A Favorite Cookbook
In the May 28th, 2006 Book Review section of The New York Times, Nach Waxman in an article called Save This Cookbook! asked several cookbook authors, writers, and famous television chefs what their favorite out-of-print cookbook was? I love articles like this. By reading their choices you can better understand what makes a person tick. (But then there is always the skeptical side of me, wondering which publicist tried hardist to get their author featured.)
The article did get me thinking about my cookbooks and which I loved the most. I love lots of different authors and my shelves are starting to spill over. When I had my bookshelves built when renovating this house seven years ago, I told myself I would have two shelves dedicated to cookbooks, no more. There are now three cookbook shelves and they are beginning to creep into other parts of the home. Part of this is The Farmer’s fault – he keeps giving me more. But part of it is mine, I keep acquiring.
When I think about which are my ultimate current favorites, here’s what I come up with:
• My signed copies of Julia Child’s Mastering the Art of French Cooking (Volumes One and Two), Baking with Julia (also signed) and The Way to Cook (signed too!!) (Thanks Pat Chew!)
• Patricia Wells’ Bistro Cooking, The Provence Cookbook, Trattoria, The Paris Cookbook. Patricia Wells is the food writer for The International Herald Tribune in Europe. She isn’t appreciated enough by we Americans. Her common sense approach and interesting recipes are wonderful and have been the centerpiece of many a dinner party and picnic here at our farmhouse.
But I think my dearest cookbook is called “Gram’s Cookbook." My paternal grandmother, Frieda Roessler Nicholas, was a big part of our lives when my sisters and I were growing up in Dover, NJ. When we were little, she was the chief babysitter and as we grew up, we spent more and more time with her at her house. Gram was a great cook and baker as well as a stitcher and a gardener. We often went to her home for a giant Sunday dinner complete with multiple desserts. She baked Christmas cookies for gifts and helped cook at our local church suppers. Her job for over twenty-five years was as the Head Cook at the North Dover Elementary School where she fed lots of children and teachers very well.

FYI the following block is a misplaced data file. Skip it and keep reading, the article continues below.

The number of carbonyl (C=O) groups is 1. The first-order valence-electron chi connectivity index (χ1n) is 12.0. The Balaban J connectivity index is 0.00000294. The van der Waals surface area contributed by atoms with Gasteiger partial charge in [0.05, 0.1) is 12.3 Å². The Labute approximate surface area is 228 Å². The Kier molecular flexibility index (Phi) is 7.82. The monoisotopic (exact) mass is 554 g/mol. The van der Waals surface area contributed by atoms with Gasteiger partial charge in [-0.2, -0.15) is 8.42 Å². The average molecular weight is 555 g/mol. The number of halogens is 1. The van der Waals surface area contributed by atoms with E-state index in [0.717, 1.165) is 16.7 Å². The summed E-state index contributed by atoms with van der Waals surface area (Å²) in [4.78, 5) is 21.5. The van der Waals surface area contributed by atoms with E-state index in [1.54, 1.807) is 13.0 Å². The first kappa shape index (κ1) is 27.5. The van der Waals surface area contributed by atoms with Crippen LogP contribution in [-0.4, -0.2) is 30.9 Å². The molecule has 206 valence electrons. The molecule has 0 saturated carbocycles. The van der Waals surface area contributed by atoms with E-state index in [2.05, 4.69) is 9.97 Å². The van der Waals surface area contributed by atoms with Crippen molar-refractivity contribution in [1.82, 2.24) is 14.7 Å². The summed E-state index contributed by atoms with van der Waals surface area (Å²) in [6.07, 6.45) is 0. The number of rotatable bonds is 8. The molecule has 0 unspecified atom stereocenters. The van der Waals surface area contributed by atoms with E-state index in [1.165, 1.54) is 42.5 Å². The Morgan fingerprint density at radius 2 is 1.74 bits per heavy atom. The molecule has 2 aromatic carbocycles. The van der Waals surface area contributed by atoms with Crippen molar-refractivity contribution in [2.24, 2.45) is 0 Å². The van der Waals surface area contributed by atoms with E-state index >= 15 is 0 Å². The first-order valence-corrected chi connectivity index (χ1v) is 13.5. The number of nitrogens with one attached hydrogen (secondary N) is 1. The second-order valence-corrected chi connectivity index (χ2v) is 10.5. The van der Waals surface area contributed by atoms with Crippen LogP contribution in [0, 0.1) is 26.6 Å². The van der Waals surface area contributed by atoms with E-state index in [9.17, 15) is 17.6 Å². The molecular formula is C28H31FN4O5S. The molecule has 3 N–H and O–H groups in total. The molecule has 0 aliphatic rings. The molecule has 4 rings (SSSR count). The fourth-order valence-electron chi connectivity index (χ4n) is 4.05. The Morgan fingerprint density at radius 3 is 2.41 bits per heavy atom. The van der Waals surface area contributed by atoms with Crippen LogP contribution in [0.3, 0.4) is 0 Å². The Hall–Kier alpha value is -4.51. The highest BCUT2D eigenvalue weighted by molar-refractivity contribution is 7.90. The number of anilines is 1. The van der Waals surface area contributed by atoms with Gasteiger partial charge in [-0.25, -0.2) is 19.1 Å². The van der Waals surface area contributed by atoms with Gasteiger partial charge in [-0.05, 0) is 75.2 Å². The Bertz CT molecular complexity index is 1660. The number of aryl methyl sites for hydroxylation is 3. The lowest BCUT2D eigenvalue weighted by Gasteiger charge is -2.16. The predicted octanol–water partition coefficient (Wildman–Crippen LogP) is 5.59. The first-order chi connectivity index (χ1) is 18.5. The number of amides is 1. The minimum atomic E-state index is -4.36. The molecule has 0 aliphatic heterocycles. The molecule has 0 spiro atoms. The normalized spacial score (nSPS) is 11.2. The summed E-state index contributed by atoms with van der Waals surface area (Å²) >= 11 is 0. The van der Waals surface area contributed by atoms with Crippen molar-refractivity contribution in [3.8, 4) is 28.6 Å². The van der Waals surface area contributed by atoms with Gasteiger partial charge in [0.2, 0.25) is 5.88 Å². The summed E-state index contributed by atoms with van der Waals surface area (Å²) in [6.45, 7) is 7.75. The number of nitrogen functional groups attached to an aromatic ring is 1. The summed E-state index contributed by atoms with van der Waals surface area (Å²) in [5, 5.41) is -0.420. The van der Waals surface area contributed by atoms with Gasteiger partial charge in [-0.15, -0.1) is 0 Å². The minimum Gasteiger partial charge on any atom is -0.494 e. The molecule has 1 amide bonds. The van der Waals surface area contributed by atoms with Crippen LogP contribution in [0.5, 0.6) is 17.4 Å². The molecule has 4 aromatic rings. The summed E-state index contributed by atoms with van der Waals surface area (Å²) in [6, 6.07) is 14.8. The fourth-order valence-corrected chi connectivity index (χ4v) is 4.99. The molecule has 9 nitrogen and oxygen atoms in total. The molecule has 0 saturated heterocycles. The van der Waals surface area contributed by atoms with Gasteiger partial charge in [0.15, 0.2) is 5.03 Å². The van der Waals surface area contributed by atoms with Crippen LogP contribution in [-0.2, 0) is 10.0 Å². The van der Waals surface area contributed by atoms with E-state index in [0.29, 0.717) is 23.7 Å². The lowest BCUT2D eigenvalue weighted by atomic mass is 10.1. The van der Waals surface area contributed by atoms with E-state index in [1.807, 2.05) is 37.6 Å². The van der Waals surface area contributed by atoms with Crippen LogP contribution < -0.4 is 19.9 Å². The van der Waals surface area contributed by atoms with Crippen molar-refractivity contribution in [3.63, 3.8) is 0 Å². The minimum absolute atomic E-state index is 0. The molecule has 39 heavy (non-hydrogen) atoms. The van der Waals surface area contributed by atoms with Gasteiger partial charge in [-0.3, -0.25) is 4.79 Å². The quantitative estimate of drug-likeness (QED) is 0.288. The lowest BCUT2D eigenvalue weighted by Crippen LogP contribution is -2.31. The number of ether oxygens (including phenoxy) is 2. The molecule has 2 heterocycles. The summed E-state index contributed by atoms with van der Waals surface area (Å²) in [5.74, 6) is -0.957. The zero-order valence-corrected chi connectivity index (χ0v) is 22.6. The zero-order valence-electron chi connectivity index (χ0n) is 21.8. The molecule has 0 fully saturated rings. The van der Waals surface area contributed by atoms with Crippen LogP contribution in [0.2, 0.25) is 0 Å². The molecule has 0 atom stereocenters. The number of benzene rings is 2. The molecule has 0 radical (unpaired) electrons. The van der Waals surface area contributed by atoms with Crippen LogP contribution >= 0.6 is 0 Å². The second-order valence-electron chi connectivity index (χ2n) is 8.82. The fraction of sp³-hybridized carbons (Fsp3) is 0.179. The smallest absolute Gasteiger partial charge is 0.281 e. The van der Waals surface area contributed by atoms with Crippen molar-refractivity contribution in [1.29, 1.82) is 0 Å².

One year, when I came back from college, I decided I wanted to document my grandmother’s heritage. I proposed the idea to her that she write a cookbook for her grandkids. She thought I was crazy but ultimately, I think she was flattered. I spent an entire day at her house, interviewing her on a portable tape recorder while she baked her famous Christmas stollen. I took photos of her mixing, kneading and baking, then some portraits on her sunporch. I set her up with a spiral blue-lined notebook and asked her to write down her favorite recipes that she thought we would all like to make in the future.
Gram was eighty-one years old then. She was getting a little frail but she still had spirit and would tell you just what she thought. She was still living in her own home on Conger Street and tending her garden. I would call her from across town frequently to check on her progress. She had beautiful handwriting which to this day, I still marvel over. Slowly, she filled the pages of the little notebook using the felt-tipped Flair pen I gave her. She called me when it was done and I collected the project. I think she was proud and amazed that she had so many great recipes to share. I know she had a very good time compiling it.
Luckily, this project was done in 1982, just before desktop publishing became the norm. The finished book is not very slick, thank goodness. I photocopied all of the handwritten pages at my dad’s office after hours. The blue lines disappeared and all that was left was Gram’s beautiful handwriting. I collected some family photos from her old albums and shoeboxes and photocopied them. Then I wrote a family history. I collated the pages myself and then designed a little cover with type that I pressed onto a page. I had the cardstock covers laminated and then took the whole thing to a local printer to have it spiral bound.
That Christmas, Gram and I gave “our” book to my sisters and my cousins and a few family friends. We had kept it a secret from everyone except my mom. It is one of the best Christmas presents I have ever given. And besides that, I got to spend a whole bunch of time with my wonderful grandmother working on a project that we were both so proud of and learning from her years of life experiences. I’ll never forget that! The recipe here is one of my favorites - a meltingly soft, not too sweet cookie she used to cut into Christmas shapes - bells, stars, hearts - that turns a soft golden brown when baked just right.
That’s the cookbook I would save if my house were on flames.
P.S. It's a great summer project to do with a mother, a grandmother or special friend. You'll learn a lot and always remember working on it with them.